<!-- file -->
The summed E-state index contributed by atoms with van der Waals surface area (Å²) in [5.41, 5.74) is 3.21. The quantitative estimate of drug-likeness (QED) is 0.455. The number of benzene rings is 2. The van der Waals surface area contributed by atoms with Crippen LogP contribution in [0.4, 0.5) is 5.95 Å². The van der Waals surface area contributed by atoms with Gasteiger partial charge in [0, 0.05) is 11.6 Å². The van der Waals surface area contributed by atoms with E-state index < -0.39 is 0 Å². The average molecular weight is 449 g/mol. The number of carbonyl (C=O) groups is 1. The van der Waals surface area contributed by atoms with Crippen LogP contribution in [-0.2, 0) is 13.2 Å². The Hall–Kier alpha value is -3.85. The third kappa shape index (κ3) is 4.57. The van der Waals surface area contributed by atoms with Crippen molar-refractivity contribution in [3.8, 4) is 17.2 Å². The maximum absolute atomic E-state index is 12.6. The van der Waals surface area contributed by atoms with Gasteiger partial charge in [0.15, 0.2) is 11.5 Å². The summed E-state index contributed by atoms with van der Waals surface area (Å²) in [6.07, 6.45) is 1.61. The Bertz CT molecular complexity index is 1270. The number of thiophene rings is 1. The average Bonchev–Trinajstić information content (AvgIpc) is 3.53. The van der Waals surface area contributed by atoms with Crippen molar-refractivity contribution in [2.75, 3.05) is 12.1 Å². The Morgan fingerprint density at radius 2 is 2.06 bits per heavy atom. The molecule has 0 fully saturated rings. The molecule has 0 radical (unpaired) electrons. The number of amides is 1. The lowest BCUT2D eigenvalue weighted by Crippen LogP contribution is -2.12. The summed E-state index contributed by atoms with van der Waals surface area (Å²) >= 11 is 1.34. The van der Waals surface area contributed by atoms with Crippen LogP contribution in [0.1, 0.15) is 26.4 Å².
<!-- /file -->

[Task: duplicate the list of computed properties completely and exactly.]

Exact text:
The summed E-state index contributed by atoms with van der Waals surface area (Å²) in [5.41, 5.74) is 3.21. The quantitative estimate of drug-likeness (QED) is 0.455. The number of benzene rings is 2. The van der Waals surface area contributed by atoms with Crippen LogP contribution in [0.4, 0.5) is 5.95 Å². The van der Waals surface area contributed by atoms with Gasteiger partial charge in [0, 0.05) is 11.6 Å². The van der Waals surface area contributed by atoms with E-state index < -0.39 is 0 Å². The average molecular weight is 449 g/mol. The number of carbonyl (C=O) groups is 1. The van der Waals surface area contributed by atoms with Crippen LogP contribution in [-0.2, 0) is 13.2 Å². The Hall–Kier alpha value is -3.85. The third kappa shape index (κ3) is 4.57. The van der Waals surface area contributed by atoms with Crippen molar-refractivity contribution in [3.8, 4) is 17.2 Å². The maximum absolute atomic E-state index is 12.6. The van der Waals surface area contributed by atoms with Gasteiger partial charge in [0.15, 0.2) is 11.5 Å². The summed E-state index contributed by atoms with van der Waals surface area (Å²) in [6.07, 6.45) is 1.61. The Bertz CT molecular complexity index is 1270. The number of thiophene rings is 1. The average Bonchev–Trinajstić information content (AvgIpc) is 3.53. The van der Waals surface area contributed by atoms with Crippen molar-refractivity contribution in [2.75, 3.05) is 12.1 Å². The Morgan fingerprint density at radius 2 is 2.06 bits per heavy atom. The molecule has 0 fully saturated rings. The molecule has 0 radical (unpaired) electrons. The number of amides is 1. The lowest BCUT2D eigenvalue weighted by Crippen LogP contribution is -2.12. The summed E-state index contributed by atoms with van der Waals surface area (Å²) >= 11 is 1.34. The van der Waals surface area contributed by atoms with Crippen LogP contribution in [0.1, 0.15) is 26.4 Å².